Wednesday, February 06, 2002

Taft's tech plan wins area praise


Move called crucial for Ohio's stature

By James McNair
The Cincinnati Enquirer

        Gov. Bob Taft's proposal Tuesday to spend $1.6 billion on technology initiatives should prevent Ohio from becoming an economic dinosaur, said representatives of three groups that have stakes in the plan.

        “For the state of Ohio, it's really critical because Ohio has generally not created a statewide strategy, and the other states are rapidly moving ahead,” said Greg Hand, spokesman for the University of Cincinnati. “If we're going to stay in the game as a state, we need to put some fuel in the economic drivers.”

        Mr. Taft would put $500 million each into a seed capital fund, research centers and, if a bond issue passes, recruitment of world-class university researchers. Subject to legislative approval, the plan would span 10 years.

        Ohio, the seventh most populous state, ranked ninth in patents issued in 2000, but was beaten out by 18 other states for venture capital and 26 states for initial public offering money.

        Johnathan Holifield, executive director of CincyTechUSA, a Chamber of Commerce-sponsored technology effort, agreed that the proposal would give “tremendous impetus” to the building of the state's tech sector.

        “This represents a bold and significant step to further grow Ohio's knowledge-based economy,” Mr. Holifield said. “The package compares quite favorably with Michigan, Pennsylvania, Illinois and Indiana. It puts the state of Ohio firmly in the tech growth game.”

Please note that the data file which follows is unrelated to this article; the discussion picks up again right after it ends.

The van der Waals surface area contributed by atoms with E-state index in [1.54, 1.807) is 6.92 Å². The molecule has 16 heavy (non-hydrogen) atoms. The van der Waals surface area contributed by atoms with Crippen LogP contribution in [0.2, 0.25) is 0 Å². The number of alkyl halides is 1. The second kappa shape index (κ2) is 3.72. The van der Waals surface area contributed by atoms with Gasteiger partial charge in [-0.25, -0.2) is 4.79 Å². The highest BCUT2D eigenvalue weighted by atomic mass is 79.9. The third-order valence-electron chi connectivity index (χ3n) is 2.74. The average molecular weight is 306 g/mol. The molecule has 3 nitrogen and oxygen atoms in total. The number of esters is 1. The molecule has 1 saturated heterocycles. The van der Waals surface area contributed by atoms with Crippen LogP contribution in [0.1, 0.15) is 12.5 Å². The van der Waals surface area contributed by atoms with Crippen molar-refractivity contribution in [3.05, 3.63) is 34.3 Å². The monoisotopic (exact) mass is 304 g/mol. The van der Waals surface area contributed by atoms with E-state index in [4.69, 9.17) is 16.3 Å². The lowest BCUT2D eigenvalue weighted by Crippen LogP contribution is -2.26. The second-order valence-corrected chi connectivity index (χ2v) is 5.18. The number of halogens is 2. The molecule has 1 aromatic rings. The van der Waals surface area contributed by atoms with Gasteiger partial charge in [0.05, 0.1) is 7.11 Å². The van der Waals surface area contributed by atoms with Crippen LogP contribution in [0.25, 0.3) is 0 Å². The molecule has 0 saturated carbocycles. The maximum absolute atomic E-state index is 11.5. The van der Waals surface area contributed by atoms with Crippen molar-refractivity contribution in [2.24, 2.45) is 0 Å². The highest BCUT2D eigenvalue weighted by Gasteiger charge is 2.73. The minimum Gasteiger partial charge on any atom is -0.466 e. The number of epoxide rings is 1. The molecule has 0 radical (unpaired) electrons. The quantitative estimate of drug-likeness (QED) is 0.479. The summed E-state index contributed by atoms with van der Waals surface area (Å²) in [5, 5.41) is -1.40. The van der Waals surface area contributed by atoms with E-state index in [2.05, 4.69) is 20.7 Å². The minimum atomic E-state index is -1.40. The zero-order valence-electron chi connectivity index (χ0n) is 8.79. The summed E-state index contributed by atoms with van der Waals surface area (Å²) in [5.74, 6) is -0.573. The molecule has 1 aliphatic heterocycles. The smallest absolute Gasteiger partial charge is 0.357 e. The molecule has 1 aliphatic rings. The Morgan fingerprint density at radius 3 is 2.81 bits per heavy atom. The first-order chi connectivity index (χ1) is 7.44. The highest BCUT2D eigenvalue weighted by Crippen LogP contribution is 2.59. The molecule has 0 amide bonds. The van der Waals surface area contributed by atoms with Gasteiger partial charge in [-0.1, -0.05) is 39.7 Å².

While Mr. Taft has taken smaller steps to boost technology, the plan announced in his State of the State speech Tuesday represents a quantum leap.

        “The idea is one that the University of Cincinnati and the other state universities have supported for some time,” said Mr. Hand of UC. “We believe that, in recent years, we've entered a period where states are competing with other states, and states that have invested heavily in research and in their research universities have demonstrated they can derive a benefit for the entire state.”

        Dennis Sienko, head of the American Electronics Association's Midwest Council in Chicago, said the Taft plan represents a strong commitment to technology industries.

        Mr. Holifield said he expects the legislature to approve the plan.

        “They understand that tech growth is economic growth,” he said. “We have to build enthusiasm among the average Ohioan that this means an opportunity for you, not a select group of people.”

       



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